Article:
Haemorrhoids are common, and more than 50 percent of people will reportedly have them by the age of 50. They present both internally and/or externally, swelling near the anus opening.

Haemorrhoids develop from an increase in pressure in the veins in the lower rectum. Common causes of this pressure are:

  • Constipation and straining
  • Diarrhoea
  • Standing for a very long time
  • Obesity
  • A poor diet
  • Pregnancy and childbirth. Haemorrhoids in pregnancy are common. The pressure of the foetus on the pelvis and hormonal changes can cause the haemorrhoidal tissue in the anus to enlarge. It is common before labour too.
  • A family history

What are its symptoms?

The most common symptom is blood on the stool, toilet paper or in the toilet bowl. Symptoms usually go away within a few days, but haemorrhoids can recur, most likely in people who have experienced symptoms in the past.

Other common haemorrhoids symptoms include:

  • Soreness and swelling around the anus
  • An unusual mound on the anus
  • Pain and irritation after going to the toilet
  • A slimly emission from the anus

Although uncomfortable, haemorrhoids are not usually painful unless they become strangulated.

How is it diagnosed?

Haemorrhoids can be difficult to diagnose as many ano-rectal problems (fissures, abscesses, irritation) have similar symptoms.

If you have persistent symptoms and suspect you may have haemorrhoids, consult your doctor. Diagnostic tools include:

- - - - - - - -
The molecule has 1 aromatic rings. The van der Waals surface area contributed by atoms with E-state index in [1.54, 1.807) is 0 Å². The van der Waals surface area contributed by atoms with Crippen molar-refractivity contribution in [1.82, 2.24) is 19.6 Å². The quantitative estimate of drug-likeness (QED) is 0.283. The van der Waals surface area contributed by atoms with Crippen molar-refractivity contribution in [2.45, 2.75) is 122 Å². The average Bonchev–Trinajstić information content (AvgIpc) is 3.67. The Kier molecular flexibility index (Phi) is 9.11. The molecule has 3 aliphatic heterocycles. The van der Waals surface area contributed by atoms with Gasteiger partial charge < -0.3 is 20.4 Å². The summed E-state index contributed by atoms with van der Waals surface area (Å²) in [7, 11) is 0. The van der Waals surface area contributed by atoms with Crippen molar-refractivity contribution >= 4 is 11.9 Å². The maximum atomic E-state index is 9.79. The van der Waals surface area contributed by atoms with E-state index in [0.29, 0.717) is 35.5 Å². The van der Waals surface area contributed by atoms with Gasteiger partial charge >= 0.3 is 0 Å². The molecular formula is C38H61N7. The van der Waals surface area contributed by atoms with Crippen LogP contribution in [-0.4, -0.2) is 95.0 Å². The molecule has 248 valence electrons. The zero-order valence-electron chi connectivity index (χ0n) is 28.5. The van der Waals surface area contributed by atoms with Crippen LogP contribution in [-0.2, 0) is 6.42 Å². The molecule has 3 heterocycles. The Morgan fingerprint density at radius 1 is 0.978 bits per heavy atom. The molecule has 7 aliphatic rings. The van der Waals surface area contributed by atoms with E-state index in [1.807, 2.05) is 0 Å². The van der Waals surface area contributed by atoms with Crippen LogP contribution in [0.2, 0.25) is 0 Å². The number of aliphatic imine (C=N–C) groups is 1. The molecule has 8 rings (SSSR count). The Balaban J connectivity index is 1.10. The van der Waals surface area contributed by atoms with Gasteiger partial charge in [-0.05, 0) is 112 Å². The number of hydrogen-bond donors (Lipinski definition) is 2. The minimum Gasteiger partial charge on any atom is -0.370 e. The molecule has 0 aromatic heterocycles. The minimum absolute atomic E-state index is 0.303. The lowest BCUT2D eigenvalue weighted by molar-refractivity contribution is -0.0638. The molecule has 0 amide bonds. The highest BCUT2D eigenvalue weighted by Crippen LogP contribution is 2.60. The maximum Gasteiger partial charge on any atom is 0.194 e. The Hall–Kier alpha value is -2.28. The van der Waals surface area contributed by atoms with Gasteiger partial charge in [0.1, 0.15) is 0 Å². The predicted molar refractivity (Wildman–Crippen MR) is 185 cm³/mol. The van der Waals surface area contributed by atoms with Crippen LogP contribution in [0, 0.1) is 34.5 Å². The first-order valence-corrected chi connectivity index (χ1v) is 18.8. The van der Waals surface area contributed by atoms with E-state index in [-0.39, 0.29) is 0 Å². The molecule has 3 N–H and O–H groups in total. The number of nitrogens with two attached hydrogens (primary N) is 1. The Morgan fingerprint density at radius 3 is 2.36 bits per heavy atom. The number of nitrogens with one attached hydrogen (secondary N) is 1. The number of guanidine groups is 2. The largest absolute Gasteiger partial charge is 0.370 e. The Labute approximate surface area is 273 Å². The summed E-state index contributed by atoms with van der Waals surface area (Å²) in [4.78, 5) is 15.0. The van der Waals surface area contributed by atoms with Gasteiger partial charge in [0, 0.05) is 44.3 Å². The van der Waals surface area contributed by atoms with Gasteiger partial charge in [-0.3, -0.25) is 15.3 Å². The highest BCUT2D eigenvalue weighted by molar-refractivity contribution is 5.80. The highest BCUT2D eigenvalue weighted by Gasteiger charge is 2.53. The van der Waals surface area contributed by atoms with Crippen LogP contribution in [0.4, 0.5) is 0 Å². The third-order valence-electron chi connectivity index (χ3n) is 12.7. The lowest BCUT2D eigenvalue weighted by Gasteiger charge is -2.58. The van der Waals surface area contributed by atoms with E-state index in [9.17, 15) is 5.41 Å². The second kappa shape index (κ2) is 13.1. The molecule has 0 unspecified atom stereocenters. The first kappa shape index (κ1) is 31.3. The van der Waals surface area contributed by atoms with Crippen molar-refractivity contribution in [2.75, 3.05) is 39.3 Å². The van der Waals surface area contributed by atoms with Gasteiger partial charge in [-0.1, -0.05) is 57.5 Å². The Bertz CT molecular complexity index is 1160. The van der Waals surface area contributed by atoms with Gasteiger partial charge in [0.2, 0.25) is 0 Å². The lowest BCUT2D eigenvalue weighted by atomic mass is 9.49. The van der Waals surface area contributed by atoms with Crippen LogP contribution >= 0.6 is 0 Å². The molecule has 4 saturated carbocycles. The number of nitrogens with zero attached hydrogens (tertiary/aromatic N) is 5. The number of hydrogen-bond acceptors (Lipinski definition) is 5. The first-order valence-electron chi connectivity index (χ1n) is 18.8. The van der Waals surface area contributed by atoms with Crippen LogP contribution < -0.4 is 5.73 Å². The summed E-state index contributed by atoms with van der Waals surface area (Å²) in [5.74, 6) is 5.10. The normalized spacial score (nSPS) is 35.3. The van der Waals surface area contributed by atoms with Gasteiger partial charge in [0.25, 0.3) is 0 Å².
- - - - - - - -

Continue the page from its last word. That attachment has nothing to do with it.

• A rectal examination: Your doctor will examine the outside of your anus to see if you have visible haemorrhoids. He/she may also conduct an internal exam – a digital rectal examination (DRE).
  • Proctoscopy: A proctoscope – a thin hollow tube with a light on the end – is inserted into your anus. This allows your doctor to see your entire anal canal. A tissue sample may be taken for testing.

Once haemorrhoids have been identified, they are usually classified by their type and severity. This will help doctors recommend suitable treatment. Haemorrhoids stages range from first to fourth degree, and become more severe as they progress.

What are your treatment options?

Haemorrhoids are easily treatable if detected early. They may go away by themselves but will usually reappear in a more acute form.

Treatment options include over-the-counter medicines, creams and ointments, minimally invasive procedures and surgery.

Studies have shown over-the-counter medicines can often only offer temporary pain relief. Creams and ointments are effective and cure haemorrhoids. They can, however, be messy and painful to apply.

Minimally invasive procedures, include:

  • Rubber band ligation: One or two tiny rubber bands are placed around the base of an internal haemorrhoid to cut off its circulation. It will fall off within a week.
  • Injection (sclerotherapy): A chemical solution is injected into the haemorrhoid tissue to shrink it.
  • Coagulation (infrared, laser or bipolar): Coagulation techniques use laser or infrared light or heat to cause small, bleeding, internal haemorrhoids to harden and shrivel.

In some cases, surgery is recommended. This includes removal or stapling, which blocks blood flow to haemorrhoidal tissue.

Can it be prevented?

There are precautions you can follow to prevent haemorrhoids.

Avoid constipation by:

  • Eating a diet high in fibre such as fruits, vegetables, beans and whole grains
  • Drink plenty of fluids
  • Exercise regularly
  • Take a fibre supplement.

Practise healthy bowel habits by:

  • Going to the bathroom as soon as you feel the urge
  • Avoiding straining
  • Avoiding holding your breath while holding stools
  • Avoiding long periods of sitting.
The accuracy of this information was checked and approved by physician Dr Thomas Blake in June 2015